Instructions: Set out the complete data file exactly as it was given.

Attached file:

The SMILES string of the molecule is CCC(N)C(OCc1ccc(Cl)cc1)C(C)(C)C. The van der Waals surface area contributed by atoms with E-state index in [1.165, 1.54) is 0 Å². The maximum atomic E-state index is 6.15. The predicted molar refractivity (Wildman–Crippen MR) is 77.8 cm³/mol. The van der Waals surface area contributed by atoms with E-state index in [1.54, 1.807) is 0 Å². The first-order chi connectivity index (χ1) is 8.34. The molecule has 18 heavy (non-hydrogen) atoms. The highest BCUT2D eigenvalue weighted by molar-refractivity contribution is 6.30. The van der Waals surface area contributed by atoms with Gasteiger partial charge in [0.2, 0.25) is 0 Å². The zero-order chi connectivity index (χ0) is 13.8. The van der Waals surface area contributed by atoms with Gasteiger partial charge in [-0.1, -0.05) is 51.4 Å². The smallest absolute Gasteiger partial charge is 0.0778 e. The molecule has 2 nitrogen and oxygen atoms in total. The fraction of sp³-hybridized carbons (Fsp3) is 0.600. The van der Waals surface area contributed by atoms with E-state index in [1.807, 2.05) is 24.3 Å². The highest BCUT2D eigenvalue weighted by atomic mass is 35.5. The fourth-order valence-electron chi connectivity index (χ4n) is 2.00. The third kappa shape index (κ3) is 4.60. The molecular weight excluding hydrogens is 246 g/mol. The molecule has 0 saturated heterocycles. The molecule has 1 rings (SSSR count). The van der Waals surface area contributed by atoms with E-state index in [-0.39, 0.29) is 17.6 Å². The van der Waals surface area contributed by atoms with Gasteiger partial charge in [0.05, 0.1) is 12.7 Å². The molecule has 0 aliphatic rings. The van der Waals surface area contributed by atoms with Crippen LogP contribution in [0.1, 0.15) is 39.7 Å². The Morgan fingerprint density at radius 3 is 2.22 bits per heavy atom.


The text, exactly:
The SMILES string of the molecule is CCC(N)C(OCc1ccc(Cl)cc1)C(C)(C)C. The van der Waals surface area contributed by atoms with E-state index in [1.165, 1.54) is 0 Å². The maximum atomic E-state index is 6.15. The predicted molar refractivity (Wildman–Crippen MR) is 77.8 cm³/mol. The van der Waals surface area contributed by atoms with E-state index in [1.54, 1.807) is 0 Å². The first-order chi connectivity index (χ1) is 8.34. The molecule has 18 heavy (non-hydrogen) atoms. The highest BCUT2D eigenvalue weighted by molar-refractivity contribution is 6.30. The van der Waals surface area contributed by atoms with Gasteiger partial charge in [0.2, 0.25) is 0 Å². The zero-order chi connectivity index (χ0) is 13.8. The van der Waals surface area contributed by atoms with Gasteiger partial charge in [-0.1, -0.05) is 51.4 Å². The smallest absolute Gasteiger partial charge is 0.0778 e. The molecule has 2 nitrogen and oxygen atoms in total. The fraction of sp³-hybridized carbons (Fsp3) is 0.600. The van der Waals surface area contributed by atoms with E-state index in [1.807, 2.05) is 24.3 Å². The highest BCUT2D eigenvalue weighted by atomic mass is 35.5. The fourth-order valence-electron chi connectivity index (χ4n) is 2.00. The third kappa shape index (κ3) is 4.60. The molecular weight excluding hydrogens is 246 g/mol. The molecule has 0 saturated heterocycles. The molecule has 1 rings (SSSR count). The van der Waals surface area contributed by atoms with E-state index in [-0.39, 0.29) is 17.6 Å². The van der Waals surface area contributed by atoms with Gasteiger partial charge in [0.05, 0.1) is 12.7 Å². The molecule has 0 aliphatic rings. The van der Waals surface area contributed by atoms with Crippen LogP contribution in [0.1, 0.15) is 39.7 Å². The Morgan fingerprint density at radius 3 is 2.22 bits per heavy atom.